A soybean producer in southwest Michigan was struggling with management of a weed he did not recognize. We were able to identify this weed as Palmer amaranth, and through greenhouse testing confirmed high levels of resistance to both glyphosate (Roundup) and ALS-inhibiting herbicides.

At this time, we also noticed several neighboring alfalfa fields where Palmer amaranth seed heads were poking just above the alfalfa canopy....


May 1, 2014

read »

Horseweed confirmed resistant to glyphosate in Michigan field crops

This past winter two horseweed samples suspected of being resistant to glyphosate were screened and were confirmed resistant to glyphosate. These samples were collected from a no-till soybean  field and a stale seed-bed sugarbeet field in Ionia and Gratiot counties. These are the first reports of confirmed glyphosate-resistant horseweed in Michigan field crops.

April 14, 2011

read »

Consider the addition of a resicual herbicide with burndown treatments in no-till soybean

Reduced glyphosate costs make it tempting to rely only on glyphosate for weed control in no-till Roundup Ready soybean. However, the addition of a residual herbicide with burndown herbicide applications can provide many benefits.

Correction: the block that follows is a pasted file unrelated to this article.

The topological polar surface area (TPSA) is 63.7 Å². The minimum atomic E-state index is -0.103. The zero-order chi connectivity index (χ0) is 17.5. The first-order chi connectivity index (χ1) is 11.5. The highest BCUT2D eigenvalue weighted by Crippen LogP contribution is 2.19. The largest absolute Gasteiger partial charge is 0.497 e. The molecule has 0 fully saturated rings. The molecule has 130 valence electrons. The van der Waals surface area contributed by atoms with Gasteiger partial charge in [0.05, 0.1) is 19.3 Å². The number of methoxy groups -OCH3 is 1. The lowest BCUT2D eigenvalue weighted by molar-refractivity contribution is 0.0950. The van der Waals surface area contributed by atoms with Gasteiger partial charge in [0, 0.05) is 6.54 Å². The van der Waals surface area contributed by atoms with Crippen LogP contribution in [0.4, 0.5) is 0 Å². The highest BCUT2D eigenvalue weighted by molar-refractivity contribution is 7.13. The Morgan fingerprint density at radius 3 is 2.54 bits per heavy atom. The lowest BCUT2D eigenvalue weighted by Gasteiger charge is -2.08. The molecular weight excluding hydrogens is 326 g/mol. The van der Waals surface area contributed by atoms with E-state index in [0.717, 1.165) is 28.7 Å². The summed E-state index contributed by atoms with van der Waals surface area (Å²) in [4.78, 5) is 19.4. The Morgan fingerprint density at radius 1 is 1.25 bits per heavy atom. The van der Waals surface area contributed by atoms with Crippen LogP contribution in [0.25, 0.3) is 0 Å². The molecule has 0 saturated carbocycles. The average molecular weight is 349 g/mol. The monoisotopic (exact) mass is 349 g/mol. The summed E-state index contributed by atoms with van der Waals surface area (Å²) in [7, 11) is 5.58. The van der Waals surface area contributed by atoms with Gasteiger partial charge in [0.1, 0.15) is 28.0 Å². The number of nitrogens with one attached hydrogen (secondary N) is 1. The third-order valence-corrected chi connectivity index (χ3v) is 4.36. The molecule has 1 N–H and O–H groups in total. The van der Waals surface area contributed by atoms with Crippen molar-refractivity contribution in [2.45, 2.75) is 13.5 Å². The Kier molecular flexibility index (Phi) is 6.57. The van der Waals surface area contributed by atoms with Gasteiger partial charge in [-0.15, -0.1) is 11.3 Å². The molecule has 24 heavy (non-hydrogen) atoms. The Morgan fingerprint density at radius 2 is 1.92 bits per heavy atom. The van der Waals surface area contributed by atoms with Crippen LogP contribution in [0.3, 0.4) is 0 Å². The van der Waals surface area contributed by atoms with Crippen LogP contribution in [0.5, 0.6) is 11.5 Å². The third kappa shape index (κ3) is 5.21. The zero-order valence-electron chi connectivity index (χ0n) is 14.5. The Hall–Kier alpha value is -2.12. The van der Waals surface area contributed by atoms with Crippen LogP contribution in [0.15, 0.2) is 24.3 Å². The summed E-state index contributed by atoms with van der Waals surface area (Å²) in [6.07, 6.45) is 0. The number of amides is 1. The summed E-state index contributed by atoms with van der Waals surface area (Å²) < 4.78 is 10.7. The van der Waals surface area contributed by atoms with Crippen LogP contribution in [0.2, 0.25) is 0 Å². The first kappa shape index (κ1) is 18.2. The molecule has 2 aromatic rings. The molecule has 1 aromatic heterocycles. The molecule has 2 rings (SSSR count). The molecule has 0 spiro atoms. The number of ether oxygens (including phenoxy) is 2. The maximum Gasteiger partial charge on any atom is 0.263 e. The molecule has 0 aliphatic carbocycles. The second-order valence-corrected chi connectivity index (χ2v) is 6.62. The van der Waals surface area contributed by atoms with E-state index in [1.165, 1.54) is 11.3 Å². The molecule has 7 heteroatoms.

April 29, 2010

read »

Glyphosate-resistant and some glyphosate- and ALS-resistant horseweed found in Michigan fields: Early management is important

In 2010 two horseweed samples suspected of being resistant to glyphosate were collected from a no-till soybean field and a stale seed-bed sugarbeet field in Ionia and Gratiot counties were confirmed resistant to glyphosate. In 2011 six additional horseweed samples from Lapeer, Clinton, and Washtenaw counties were confirmed resistant to glyphosate and some of these samples are multiple resistant to glyphosate and ALS-inhibitors (FirstRate and Classic), which makes this weed extremely difficult to control in soybean.